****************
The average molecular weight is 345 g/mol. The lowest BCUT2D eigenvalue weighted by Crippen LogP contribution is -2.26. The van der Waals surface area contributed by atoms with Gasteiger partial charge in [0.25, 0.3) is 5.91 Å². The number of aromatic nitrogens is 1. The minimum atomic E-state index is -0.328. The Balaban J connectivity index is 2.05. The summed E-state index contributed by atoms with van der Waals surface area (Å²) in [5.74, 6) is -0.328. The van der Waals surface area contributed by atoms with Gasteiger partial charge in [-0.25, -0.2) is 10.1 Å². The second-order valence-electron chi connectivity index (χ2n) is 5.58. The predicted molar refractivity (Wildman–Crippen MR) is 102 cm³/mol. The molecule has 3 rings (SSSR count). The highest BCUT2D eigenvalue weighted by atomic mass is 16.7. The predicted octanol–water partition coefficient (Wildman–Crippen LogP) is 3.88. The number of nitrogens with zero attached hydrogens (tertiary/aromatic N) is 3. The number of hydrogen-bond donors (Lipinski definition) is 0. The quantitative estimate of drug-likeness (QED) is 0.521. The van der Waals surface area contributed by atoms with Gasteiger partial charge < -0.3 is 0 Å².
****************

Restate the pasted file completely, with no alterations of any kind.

The average molecular weight is 345 g/mol. The lowest BCUT2D eigenvalue weighted by Crippen LogP contribution is -2.26. The van der Waals surface area contributed by atoms with Gasteiger partial charge in [0.25, 0.3) is 5.91 Å². The number of aromatic nitrogens is 1. The minimum atomic E-state index is -0.328. The Balaban J connectivity index is 2.05. The summed E-state index contributed by atoms with van der Waals surface area (Å²) in [5.74, 6) is -0.328. The van der Waals surface area contributed by atoms with Gasteiger partial charge in [-0.25, -0.2) is 10.1 Å². The second-order valence-electron chi connectivity index (χ2n) is 5.58. The predicted molar refractivity (Wildman–Crippen MR) is 102 cm³/mol. The molecule has 3 rings (SSSR count). The highest BCUT2D eigenvalue weighted by atomic mass is 16.7. The predicted octanol–water partition coefficient (Wildman–Crippen LogP) is 3.88. The number of nitrogens with zero attached hydrogens (tertiary/aromatic N) is 3. The number of hydrogen-bond donors (Lipinski definition) is 0. The quantitative estimate of drug-likeness (QED) is 0.521. The van der Waals surface area contributed by atoms with Gasteiger partial charge < -0.3 is 0 Å².